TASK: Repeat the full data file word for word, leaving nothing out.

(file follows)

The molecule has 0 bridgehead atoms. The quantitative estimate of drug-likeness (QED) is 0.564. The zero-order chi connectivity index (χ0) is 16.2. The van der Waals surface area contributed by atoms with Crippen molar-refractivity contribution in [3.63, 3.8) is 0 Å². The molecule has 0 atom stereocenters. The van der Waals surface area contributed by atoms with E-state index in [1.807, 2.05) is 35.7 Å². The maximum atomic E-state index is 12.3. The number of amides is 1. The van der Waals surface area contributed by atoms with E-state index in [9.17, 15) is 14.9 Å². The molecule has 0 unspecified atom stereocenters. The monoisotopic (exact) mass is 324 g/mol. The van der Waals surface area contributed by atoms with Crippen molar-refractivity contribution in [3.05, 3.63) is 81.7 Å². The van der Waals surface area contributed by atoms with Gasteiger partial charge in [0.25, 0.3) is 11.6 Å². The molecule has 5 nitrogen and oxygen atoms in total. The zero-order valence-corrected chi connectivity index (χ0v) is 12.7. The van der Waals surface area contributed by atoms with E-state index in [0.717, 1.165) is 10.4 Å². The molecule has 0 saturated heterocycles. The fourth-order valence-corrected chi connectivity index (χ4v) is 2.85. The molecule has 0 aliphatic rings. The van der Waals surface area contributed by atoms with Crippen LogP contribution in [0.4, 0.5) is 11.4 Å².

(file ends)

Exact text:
The molecule has 0 bridgehead atoms. The quantitative estimate of drug-likeness (QED) is 0.564. The zero-order chi connectivity index (χ0) is 16.2. The van der Waals surface area contributed by atoms with Crippen molar-refractivity contribution in [3.63, 3.8) is 0 Å². The molecule has 0 atom stereocenters. The van der Waals surface area contributed by atoms with E-state index in [1.807, 2.05) is 35.7 Å². The maximum atomic E-state index is 12.3. The number of amides is 1. The van der Waals surface area contributed by atoms with E-state index in [9.17, 15) is 14.9 Å². The molecule has 0 unspecified atom stereocenters. The monoisotopic (exact) mass is 324 g/mol. The van der Waals surface area contributed by atoms with Crippen molar-refractivity contribution in [3.05, 3.63) is 81.7 Å². The van der Waals surface area contributed by atoms with Gasteiger partial charge in [0.25, 0.3) is 11.6 Å². The molecule has 5 nitrogen and oxygen atoms in total. The zero-order valence-corrected chi connectivity index (χ0v) is 12.7. The van der Waals surface area contributed by atoms with E-state index in [0.717, 1.165) is 10.4 Å². The molecule has 0 saturated heterocycles. The fourth-order valence-corrected chi connectivity index (χ4v) is 2.85. The molecule has 0 aliphatic rings. The van der Waals surface area contributed by atoms with Crippen LogP contribution in [0.4, 0.5) is 11.4 Å².